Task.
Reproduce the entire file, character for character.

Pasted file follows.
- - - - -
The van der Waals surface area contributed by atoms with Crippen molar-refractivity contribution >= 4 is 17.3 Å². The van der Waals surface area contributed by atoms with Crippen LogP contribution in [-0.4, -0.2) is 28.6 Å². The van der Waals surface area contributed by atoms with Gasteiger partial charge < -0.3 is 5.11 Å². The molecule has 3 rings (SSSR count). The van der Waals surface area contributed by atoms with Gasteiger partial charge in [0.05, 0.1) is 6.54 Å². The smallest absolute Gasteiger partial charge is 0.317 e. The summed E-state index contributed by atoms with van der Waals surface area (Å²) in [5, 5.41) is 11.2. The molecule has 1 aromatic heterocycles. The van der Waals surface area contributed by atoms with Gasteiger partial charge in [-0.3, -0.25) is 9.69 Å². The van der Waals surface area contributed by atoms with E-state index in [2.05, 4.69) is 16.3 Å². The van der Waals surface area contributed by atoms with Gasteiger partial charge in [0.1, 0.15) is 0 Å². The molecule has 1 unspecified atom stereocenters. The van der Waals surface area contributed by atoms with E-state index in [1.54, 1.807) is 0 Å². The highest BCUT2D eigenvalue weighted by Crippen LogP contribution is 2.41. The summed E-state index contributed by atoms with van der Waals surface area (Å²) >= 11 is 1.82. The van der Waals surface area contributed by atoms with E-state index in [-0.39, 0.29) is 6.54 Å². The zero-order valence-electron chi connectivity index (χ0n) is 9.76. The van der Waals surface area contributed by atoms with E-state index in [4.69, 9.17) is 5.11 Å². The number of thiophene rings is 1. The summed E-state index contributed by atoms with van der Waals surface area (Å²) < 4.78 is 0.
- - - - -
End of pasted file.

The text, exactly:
The van der Waals surface area contributed by atoms with Crippen molar-refractivity contribution >= 4 is 17.3 Å². The van der Waals surface area contributed by atoms with Crippen LogP contribution in [-0.4, -0.2) is 28.6 Å². The van der Waals surface area contributed by atoms with Gasteiger partial charge < -0.3 is 5.11 Å². The molecule has 3 rings (SSSR count). The van der Waals surface area contributed by atoms with Gasteiger partial charge in [0.05, 0.1) is 6.54 Å². The smallest absolute Gasteiger partial charge is 0.317 e. The summed E-state index contributed by atoms with van der Waals surface area (Å²) in [5, 5.41) is 11.2. The molecule has 1 aromatic heterocycles. The van der Waals surface area contributed by atoms with Gasteiger partial charge in [-0.3, -0.25) is 9.69 Å². The van der Waals surface area contributed by atoms with E-state index in [2.05, 4.69) is 16.3 Å². The van der Waals surface area contributed by atoms with Gasteiger partial charge in [0.1, 0.15) is 0 Å². The molecule has 1 unspecified atom stereocenters. The van der Waals surface area contributed by atoms with E-state index in [1.54, 1.807) is 0 Å². The highest BCUT2D eigenvalue weighted by Crippen LogP contribution is 2.41. The summed E-state index contributed by atoms with van der Waals surface area (Å²) >= 11 is 1.82. The van der Waals surface area contributed by atoms with E-state index in [-0.39, 0.29) is 6.54 Å². The zero-order valence-electron chi connectivity index (χ0n) is 9.76. The van der Waals surface area contributed by atoms with E-state index in [4.69, 9.17) is 5.11 Å². The number of thiophene rings is 1. The summed E-state index contributed by atoms with van der Waals surface area (Å²) < 4.78 is 0.